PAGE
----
The logo for this website - the word Turnip in a plain black font with the letter "i" upside down.

Tessa Brown & Jeremy Schmölzer


2020 has handed winemakers Tessa  Brown and Jeremy Schmölzer - of VIGNERONS SCHMÖLZER AND BROWN in Beechworth - an unusual combination of factors.  They welcomed their second child - beautiful! - but the summer bushfires brought about the complete loss of their first significant crop from their own vineyard, and most of the other Beechworth and King Valley fruit they typically source.  They were forced to secure a reduced harvest of parcels from other Victorian wine regions in early January. And then along came the cessation of on-premise sales due to the Covid-19 shutdowns in March. This benched probably 70% of their turnover and shifted our focus sharply to retail and website sales. We thought we’d checkin to see how they’re going.  

Tessa Brown & Jeremy Schmölzer
What has been the biggest challenge for you both and other winemakers in your region in adapting again in the second lockdown in Melbourne and Victoria? 

Although many of Beechworth wine region’s businesses share being do-it-all-yourself vignerons, we tend to have developed quite disparate markets and outreach, so there’s probably not a huge amount of commonality in how we’ve handled what has come at us. And it’s not like grabbing a beer at the pub and nattering about it has been in the spirit of the times. 

Secondly, most Beechworth vineyards had already lost their 2020 harvests to smoke taint from the Summer fires. So what do you do? You dig in like an old potato and focus on the things you can do something about. Doing a primo job with the Winter pruning, tinkering in the cellar to fine tune things since you have fewer tasting appointments. Spend a lot less money, put off any capex you’d been dreaming about for another few years. We did a small direct campaign with the first lockdown and we had our second baby three weeks into the second lockdown. We in all likelihood would not have been doing much different, no matter what was going on, truthfully.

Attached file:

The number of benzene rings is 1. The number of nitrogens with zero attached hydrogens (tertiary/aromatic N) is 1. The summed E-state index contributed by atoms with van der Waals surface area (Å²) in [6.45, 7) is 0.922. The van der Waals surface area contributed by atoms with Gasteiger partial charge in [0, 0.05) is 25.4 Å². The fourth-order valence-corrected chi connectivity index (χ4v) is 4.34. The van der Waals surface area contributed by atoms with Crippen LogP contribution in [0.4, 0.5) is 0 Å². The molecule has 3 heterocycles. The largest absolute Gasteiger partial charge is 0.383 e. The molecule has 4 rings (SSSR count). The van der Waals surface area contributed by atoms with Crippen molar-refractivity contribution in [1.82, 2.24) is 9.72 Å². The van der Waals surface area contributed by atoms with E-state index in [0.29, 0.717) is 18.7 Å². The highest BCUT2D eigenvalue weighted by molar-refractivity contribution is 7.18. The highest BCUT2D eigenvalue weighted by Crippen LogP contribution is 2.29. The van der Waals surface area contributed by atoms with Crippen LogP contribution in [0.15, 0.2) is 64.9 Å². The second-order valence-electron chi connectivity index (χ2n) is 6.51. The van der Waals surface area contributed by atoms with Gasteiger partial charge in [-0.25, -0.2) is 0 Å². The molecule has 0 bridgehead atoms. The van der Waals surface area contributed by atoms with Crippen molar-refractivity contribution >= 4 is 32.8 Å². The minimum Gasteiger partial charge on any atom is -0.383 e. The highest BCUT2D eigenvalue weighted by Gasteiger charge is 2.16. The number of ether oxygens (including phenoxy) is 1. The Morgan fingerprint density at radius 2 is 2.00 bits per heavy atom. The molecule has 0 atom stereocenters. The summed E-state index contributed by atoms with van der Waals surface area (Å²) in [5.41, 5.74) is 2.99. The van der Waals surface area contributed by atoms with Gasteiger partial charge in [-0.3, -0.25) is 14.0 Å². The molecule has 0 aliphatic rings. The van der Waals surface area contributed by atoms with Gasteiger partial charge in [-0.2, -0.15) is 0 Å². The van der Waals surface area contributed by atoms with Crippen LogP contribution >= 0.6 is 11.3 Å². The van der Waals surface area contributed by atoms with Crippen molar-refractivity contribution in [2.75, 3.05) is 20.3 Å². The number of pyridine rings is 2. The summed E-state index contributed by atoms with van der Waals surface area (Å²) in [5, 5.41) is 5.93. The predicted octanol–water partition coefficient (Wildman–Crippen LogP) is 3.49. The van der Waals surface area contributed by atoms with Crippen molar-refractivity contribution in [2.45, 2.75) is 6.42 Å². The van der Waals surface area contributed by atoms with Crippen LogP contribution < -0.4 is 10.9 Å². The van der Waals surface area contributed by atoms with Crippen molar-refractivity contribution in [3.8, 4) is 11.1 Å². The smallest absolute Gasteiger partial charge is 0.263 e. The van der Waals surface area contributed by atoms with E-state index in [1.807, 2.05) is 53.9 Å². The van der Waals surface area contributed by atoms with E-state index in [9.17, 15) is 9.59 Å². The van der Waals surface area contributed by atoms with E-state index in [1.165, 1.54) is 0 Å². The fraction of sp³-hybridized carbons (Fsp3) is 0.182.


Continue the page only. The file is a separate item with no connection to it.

You welcomed a new member to your family during COVID-19 (congratulations!) what does that experience teach you both (and your first born) during this time?

Being at home with a newborn in a Beechworth Winter felt a bit like stage four lockdown anyway. Fortunately, we still had childcare for Remi, so she had the stimulation of seeing other kids and I was at home on the couch riding out the cluster feeds with Jeremy being Dad. 

If anything, pushing the financial who-the-heck-knows to one side, we’ve been able to see the positive side of being able to just stay home and respond to Viola while she’s tiny and wants to be on us, and not have to try and schedule trade work, tastings, events and travel around her and Remi. 

The gratefulness mindset gets plenty of press lately and that’s how I’d apply that to us. However – the time is quickly approaching where it will be good to get out and see folk again.

How are the four of you and your community? 

I think we’re mostly ok, and I would say the bushfires were a bigger challenge than Covid-19 is now, in a purely local sense. 2020 isn’t a year that would break us in an instant – we’ll need a few years to work out if it presents insurmountable systemic challenges to our business or not. I feel like that might be similar for other Beechworthians too, although of course there will be a spectrum of challenge. 

Professional isolation is a bit of a creeping thing, we’d just love to have a few barrel tastings with mates, or lunches/ dinners where you talk and debate things and their relative merits. It’ll come back gradually. 

We’ve done a rude amount of wine swaps, and are just missing the friends to crack those bottles with. The community gets on with things, I mean the Beechworth facebook group got a lil testy at the start of lockdown two when numbers were much higher, but I think most have been waiting it out with as much grace as you can expect. Being a tourism town, I’m hopeful that without international travel, folks will consider regions like ours as holiday destinations. When it’s safe to intermingle, then we should be in a sound position. 

If these questions were exploring the increasing regularity of bushfires with climate change then my answers would be different however. If we start getting smoked out twice a decade in late Summer, Beechworth will cease to be much of a tourist destination and wine region.



or follow us

Turnip Media recognises the Wurundjeri as traditional owners of the land  on which we live and work.

We pay respect to their elders, past, present and emerging.


Receive stories, recipes and conversations about the joy and connection of eating and drinking well.